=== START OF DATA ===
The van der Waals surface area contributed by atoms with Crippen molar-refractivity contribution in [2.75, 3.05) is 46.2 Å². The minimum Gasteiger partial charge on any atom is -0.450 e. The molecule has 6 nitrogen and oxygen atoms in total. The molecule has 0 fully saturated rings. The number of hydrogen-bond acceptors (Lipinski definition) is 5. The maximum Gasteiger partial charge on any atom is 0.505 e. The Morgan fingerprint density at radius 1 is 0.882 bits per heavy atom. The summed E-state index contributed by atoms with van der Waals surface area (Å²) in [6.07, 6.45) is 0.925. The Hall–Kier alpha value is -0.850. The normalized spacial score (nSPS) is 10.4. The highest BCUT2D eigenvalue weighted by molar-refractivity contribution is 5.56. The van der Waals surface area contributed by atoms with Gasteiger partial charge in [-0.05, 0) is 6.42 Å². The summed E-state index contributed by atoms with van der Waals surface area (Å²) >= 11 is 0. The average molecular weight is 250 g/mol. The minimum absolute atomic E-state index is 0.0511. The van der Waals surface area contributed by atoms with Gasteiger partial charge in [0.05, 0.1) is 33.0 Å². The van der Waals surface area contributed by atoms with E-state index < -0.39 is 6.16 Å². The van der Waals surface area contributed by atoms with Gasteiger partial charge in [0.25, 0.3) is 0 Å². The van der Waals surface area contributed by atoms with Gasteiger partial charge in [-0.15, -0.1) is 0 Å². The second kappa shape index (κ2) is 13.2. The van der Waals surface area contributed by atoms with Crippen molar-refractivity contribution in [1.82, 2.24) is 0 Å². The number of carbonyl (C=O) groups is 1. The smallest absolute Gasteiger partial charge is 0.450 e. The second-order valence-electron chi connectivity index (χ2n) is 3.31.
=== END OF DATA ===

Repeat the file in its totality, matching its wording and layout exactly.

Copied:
The van der Waals surface area contributed by atoms with Crippen molar-refractivity contribution in [2.75, 3.05) is 46.2 Å². The minimum Gasteiger partial charge on any atom is -0.450 e. The molecule has 6 nitrogen and oxygen atoms in total. The molecule has 0 fully saturated rings. The number of hydrogen-bond acceptors (Lipinski definition) is 5. The maximum Gasteiger partial charge on any atom is 0.505 e. The Morgan fingerprint density at radius 1 is 0.882 bits per heavy atom. The summed E-state index contributed by atoms with van der Waals surface area (Å²) in [6.07, 6.45) is 0.925. The Hall–Kier alpha value is -0.850. The normalized spacial score (nSPS) is 10.4. The highest BCUT2D eigenvalue weighted by molar-refractivity contribution is 5.56. The van der Waals surface area contributed by atoms with Gasteiger partial charge in [-0.05, 0) is 6.42 Å². The summed E-state index contributed by atoms with van der Waals surface area (Å²) >= 11 is 0. The average molecular weight is 250 g/mol. The minimum absolute atomic E-state index is 0.0511. The van der Waals surface area contributed by atoms with Gasteiger partial charge in [0.05, 0.1) is 33.0 Å². The van der Waals surface area contributed by atoms with E-state index < -0.39 is 6.16 Å². The van der Waals surface area contributed by atoms with Gasteiger partial charge in [0.25, 0.3) is 0 Å². The van der Waals surface area contributed by atoms with Gasteiger partial charge in [-0.15, -0.1) is 0 Å². The second kappa shape index (κ2) is 13.2. The van der Waals surface area contributed by atoms with Crippen molar-refractivity contribution in [1.82, 2.24) is 0 Å². The number of carbonyl (C=O) groups is 1. The smallest absolute Gasteiger partial charge is 0.450 e. The second-order valence-electron chi connectivity index (χ2n) is 3.31.